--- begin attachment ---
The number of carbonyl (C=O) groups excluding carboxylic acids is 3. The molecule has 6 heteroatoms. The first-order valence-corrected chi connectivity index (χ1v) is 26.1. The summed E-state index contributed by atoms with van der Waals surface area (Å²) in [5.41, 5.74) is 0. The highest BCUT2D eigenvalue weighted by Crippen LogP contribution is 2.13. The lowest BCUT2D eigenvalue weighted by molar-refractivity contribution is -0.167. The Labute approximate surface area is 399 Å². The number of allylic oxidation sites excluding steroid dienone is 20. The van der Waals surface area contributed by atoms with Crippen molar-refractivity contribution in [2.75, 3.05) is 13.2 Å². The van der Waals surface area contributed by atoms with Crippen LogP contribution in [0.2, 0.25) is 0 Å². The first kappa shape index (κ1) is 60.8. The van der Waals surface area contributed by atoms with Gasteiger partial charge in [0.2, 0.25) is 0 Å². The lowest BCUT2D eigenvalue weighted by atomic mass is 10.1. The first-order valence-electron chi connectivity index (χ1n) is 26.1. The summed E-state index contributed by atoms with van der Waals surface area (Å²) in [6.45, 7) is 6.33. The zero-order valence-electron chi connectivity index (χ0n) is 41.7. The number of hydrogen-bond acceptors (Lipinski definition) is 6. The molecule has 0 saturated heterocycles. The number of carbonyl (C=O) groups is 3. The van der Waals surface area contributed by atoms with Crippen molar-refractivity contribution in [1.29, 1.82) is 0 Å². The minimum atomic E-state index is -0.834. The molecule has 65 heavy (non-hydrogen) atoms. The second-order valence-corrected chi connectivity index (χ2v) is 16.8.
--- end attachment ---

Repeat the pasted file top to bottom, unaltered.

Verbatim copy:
The number of carbonyl (C=O) groups excluding carboxylic acids is 3. The molecule has 6 heteroatoms. The first-order valence-corrected chi connectivity index (χ1v) is 26.1. The summed E-state index contributed by atoms with van der Waals surface area (Å²) in [5.41, 5.74) is 0. The highest BCUT2D eigenvalue weighted by Crippen LogP contribution is 2.13. The lowest BCUT2D eigenvalue weighted by molar-refractivity contribution is -0.167. The Labute approximate surface area is 399 Å². The number of allylic oxidation sites excluding steroid dienone is 20. The van der Waals surface area contributed by atoms with Crippen molar-refractivity contribution in [2.75, 3.05) is 13.2 Å². The van der Waals surface area contributed by atoms with Crippen LogP contribution in [0.2, 0.25) is 0 Å². The first kappa shape index (κ1) is 60.8. The van der Waals surface area contributed by atoms with Gasteiger partial charge in [0.2, 0.25) is 0 Å². The lowest BCUT2D eigenvalue weighted by atomic mass is 10.1. The first-order valence-electron chi connectivity index (χ1n) is 26.1. The summed E-state index contributed by atoms with van der Waals surface area (Å²) in [6.45, 7) is 6.33. The zero-order valence-electron chi connectivity index (χ0n) is 41.7. The number of hydrogen-bond acceptors (Lipinski definition) is 6. The molecule has 0 saturated heterocycles. The number of carbonyl (C=O) groups is 3. The van der Waals surface area contributed by atoms with Crippen molar-refractivity contribution in [1.29, 1.82) is 0 Å². The minimum atomic E-state index is -0.834. The molecule has 65 heavy (non-hydrogen) atoms. The second-order valence-corrected chi connectivity index (χ2v) is 16.8.